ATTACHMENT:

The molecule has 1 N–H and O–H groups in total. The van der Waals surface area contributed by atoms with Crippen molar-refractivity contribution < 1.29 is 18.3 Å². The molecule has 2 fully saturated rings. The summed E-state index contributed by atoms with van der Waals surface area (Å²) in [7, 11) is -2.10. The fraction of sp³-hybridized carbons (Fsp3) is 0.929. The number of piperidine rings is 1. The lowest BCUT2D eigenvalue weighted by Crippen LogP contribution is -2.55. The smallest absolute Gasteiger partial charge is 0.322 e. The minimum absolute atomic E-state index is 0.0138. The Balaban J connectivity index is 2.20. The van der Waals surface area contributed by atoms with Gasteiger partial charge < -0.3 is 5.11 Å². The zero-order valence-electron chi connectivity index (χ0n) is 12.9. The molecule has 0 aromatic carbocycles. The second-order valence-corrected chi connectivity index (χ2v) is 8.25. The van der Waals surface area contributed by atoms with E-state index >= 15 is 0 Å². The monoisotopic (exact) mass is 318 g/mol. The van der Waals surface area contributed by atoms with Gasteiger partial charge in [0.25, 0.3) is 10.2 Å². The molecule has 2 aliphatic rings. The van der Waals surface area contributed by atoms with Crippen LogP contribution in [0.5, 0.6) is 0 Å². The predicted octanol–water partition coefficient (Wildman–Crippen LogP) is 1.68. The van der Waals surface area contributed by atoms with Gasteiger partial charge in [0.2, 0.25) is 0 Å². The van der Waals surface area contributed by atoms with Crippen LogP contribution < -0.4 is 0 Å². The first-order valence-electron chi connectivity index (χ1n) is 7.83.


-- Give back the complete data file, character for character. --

The molecule has 1 N–H and O–H groups in total. The van der Waals surface area contributed by atoms with Crippen molar-refractivity contribution < 1.29 is 18.3 Å². The molecule has 2 fully saturated rings. The summed E-state index contributed by atoms with van der Waals surface area (Å²) in [7, 11) is -2.10. The fraction of sp³-hybridized carbons (Fsp3) is 0.929. The number of piperidine rings is 1. The lowest BCUT2D eigenvalue weighted by Crippen LogP contribution is -2.55. The smallest absolute Gasteiger partial charge is 0.322 e. The minimum absolute atomic E-state index is 0.0138. The Balaban J connectivity index is 2.20. The van der Waals surface area contributed by atoms with Gasteiger partial charge < -0.3 is 5.11 Å². The zero-order valence-electron chi connectivity index (χ0n) is 12.9. The molecule has 0 aromatic carbocycles. The second-order valence-corrected chi connectivity index (χ2v) is 8.25. The van der Waals surface area contributed by atoms with E-state index >= 15 is 0 Å². The monoisotopic (exact) mass is 318 g/mol. The van der Waals surface area contributed by atoms with Gasteiger partial charge in [0.25, 0.3) is 10.2 Å². The molecule has 2 aliphatic rings. The van der Waals surface area contributed by atoms with Crippen LogP contribution in [0.5, 0.6) is 0 Å². The predicted octanol–water partition coefficient (Wildman–Crippen LogP) is 1.68. The van der Waals surface area contributed by atoms with Gasteiger partial charge in [0.2, 0.25) is 0 Å². The van der Waals surface area contributed by atoms with Crippen LogP contribution < -0.4 is 0 Å². The first-order valence-electron chi connectivity index (χ1n) is 7.83.